For example, 4AMLD requires that customers maintain records of their own Beneficial Ownership, rather than banks having to piece it together very time. That is all well and good, but it then says that banks cannot rely on data supplied by customers: it must be independently verified. How do you verify the data? Are there any reliable third-party databases that do not themselves use data supplied by customers or by other databases? Are we at risk of Data Laundering? i.e. data that is unreliable at source but is inserted into a database that is used by a second database that the third database regards as reliable.. and so the data becomes solid by being handed on.
One possible outcome of 4AMLD is a field day for lawyers, translators, notaries and makers of apostiles, on the basis that this is the traditional manner of demonstrating documentary bon fides to a foreign third-party. But the intermediaries whose business it is to pass the trust on between third-parties entities themselves fall within the scope of the Directive, such that lawyers inside the EU/EEA may not be permitted to rely on warranties from non-EU notaries and unrelated legal firms, unless that non-EU entity is a subsidiary or branch of the same lawyer. So, for example, if a lawyer in the EU is being asked to confirm the authenticity of papers from Argentina, it could not then directly rely on the notarisation and apostile from Argentina, unless the EU lawyer itself had an office in Argentina to issue it or confirm it. Then the third-party notary should warrant to the Argentinian office of the lawyer in the EU, who then warrants to its related lawyer in the EU, who can then give the warranty to the bank that it is permitted to accept: a lot mouths to feed, with time and money.
The possible good news
The possibility that banks within the EU can rely on the warranties, issued on behalf of customers, of their own subsidiaries and branches outside the EU, or of the subsidiaries and branches outside the EU of other EU banks, that structure appears to be legitimized by the Directive (although it can always be taken away at the levels of Member State law, financial supervisor or individual bank). The warranties could then be regarded as independent. This looks like the most reliable structure for getting the job done, and far quicker and cheaper than translation/notarisation/apostiling.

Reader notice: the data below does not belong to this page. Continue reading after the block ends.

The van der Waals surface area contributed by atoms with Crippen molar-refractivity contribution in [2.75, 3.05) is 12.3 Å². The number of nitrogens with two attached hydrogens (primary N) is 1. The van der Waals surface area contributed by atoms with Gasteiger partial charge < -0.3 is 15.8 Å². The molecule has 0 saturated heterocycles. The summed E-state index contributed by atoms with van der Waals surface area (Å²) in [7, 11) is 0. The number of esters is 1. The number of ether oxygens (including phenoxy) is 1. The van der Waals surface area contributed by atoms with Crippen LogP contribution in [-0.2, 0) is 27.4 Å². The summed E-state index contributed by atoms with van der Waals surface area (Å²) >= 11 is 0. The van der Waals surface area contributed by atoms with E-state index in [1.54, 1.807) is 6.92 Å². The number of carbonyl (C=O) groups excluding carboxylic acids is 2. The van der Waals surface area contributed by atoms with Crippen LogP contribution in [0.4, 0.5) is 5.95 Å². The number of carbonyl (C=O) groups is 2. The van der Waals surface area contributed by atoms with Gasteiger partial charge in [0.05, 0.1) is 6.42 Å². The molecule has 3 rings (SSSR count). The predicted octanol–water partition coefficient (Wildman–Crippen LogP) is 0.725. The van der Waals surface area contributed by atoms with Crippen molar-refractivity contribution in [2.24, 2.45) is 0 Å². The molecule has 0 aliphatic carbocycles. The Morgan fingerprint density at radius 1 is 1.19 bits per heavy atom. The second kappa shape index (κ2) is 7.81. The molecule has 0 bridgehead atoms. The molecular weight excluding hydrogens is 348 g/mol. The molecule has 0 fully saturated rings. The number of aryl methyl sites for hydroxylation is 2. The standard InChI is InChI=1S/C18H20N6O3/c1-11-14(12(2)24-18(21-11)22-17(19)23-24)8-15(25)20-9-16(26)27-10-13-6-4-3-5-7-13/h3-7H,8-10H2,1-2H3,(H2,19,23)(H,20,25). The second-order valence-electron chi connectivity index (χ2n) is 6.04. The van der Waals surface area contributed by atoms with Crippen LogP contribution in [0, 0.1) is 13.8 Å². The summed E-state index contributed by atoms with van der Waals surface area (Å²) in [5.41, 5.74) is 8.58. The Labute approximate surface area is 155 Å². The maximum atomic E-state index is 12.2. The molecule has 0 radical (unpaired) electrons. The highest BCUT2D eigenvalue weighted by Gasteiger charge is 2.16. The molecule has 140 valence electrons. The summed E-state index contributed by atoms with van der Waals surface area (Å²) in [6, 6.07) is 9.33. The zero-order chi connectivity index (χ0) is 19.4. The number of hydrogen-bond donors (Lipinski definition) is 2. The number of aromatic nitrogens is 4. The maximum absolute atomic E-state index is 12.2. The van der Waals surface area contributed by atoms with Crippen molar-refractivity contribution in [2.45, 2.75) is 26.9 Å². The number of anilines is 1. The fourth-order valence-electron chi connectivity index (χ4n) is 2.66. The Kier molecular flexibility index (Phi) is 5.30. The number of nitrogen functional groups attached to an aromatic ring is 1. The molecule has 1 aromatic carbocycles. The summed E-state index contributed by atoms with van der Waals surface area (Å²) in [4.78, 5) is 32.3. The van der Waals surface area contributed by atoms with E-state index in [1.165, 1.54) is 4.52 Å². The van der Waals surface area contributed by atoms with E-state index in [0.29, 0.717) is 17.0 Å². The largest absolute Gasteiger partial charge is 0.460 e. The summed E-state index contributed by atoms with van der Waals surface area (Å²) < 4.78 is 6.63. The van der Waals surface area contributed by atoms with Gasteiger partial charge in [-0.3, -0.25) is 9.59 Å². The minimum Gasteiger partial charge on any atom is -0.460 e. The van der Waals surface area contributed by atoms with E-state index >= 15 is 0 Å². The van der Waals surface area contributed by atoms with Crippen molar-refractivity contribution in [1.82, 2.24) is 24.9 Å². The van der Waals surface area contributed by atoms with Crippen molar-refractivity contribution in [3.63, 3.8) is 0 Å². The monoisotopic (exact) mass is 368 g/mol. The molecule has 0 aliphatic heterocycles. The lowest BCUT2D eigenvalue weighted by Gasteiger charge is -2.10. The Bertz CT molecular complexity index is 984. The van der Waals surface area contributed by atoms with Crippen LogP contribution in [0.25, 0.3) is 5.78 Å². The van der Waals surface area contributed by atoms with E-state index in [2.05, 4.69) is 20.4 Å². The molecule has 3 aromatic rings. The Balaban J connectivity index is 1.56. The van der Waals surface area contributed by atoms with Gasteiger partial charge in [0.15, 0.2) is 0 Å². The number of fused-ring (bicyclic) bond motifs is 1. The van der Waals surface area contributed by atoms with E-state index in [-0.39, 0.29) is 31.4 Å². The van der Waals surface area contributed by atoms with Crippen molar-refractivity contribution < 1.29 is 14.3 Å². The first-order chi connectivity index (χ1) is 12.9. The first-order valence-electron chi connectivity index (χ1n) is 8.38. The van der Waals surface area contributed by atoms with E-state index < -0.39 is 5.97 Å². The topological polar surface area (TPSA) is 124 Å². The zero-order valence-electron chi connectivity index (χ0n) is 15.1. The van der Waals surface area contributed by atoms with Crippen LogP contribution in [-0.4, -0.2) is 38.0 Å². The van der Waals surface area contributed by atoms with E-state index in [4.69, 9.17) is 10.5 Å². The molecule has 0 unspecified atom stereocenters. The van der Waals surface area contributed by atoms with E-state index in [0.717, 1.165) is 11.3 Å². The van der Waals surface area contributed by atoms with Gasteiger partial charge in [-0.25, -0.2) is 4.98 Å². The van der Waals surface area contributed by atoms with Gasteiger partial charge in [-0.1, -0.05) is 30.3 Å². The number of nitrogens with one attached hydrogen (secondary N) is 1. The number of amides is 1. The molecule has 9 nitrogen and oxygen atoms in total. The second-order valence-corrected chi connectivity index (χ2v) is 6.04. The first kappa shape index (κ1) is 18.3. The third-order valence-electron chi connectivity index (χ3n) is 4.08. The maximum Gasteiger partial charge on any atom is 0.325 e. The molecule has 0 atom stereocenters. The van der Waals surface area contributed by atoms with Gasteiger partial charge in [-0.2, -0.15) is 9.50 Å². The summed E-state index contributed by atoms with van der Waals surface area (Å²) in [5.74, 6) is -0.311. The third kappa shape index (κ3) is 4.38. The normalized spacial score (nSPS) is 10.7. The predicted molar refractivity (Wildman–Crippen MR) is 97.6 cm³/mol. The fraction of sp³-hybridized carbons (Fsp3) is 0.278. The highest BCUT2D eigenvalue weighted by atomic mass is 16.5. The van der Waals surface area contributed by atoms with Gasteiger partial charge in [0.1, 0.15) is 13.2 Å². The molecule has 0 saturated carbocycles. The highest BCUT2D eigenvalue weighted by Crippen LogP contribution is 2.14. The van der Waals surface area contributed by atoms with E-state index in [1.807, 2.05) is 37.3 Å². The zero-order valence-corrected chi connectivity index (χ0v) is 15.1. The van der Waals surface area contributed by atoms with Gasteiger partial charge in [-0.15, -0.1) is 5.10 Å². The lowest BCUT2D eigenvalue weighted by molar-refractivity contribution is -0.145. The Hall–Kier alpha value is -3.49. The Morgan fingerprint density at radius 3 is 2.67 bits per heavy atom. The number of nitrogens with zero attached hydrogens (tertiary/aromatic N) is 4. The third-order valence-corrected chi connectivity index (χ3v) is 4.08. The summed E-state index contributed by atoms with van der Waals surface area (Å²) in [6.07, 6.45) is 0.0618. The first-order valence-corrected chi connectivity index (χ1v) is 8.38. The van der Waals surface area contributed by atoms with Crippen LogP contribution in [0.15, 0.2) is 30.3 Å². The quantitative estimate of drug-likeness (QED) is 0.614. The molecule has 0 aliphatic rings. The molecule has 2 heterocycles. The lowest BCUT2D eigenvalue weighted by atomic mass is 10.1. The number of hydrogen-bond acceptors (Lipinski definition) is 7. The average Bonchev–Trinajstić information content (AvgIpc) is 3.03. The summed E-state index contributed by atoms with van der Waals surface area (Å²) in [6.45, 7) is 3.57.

Secondly there are wider provisions for a risk-based approach and Simplified Due Diligence under certain circumstances and as long as tripwires are not fallen over on Beneficial Ownership and the involvement of PEPS (Politically Exposed Persons).
If frameworks can be created – or existing ones adapted – so that banks can apply Simplified Due Diligence to new customers when these are referred into them from a reliable source, then we have a workable way of continuing to offer international banking services to legitimate businesses. Otherwise customers from outside the tent may find themselves excluded from banking services inside the tent, meaning they are excluded from the marketplace.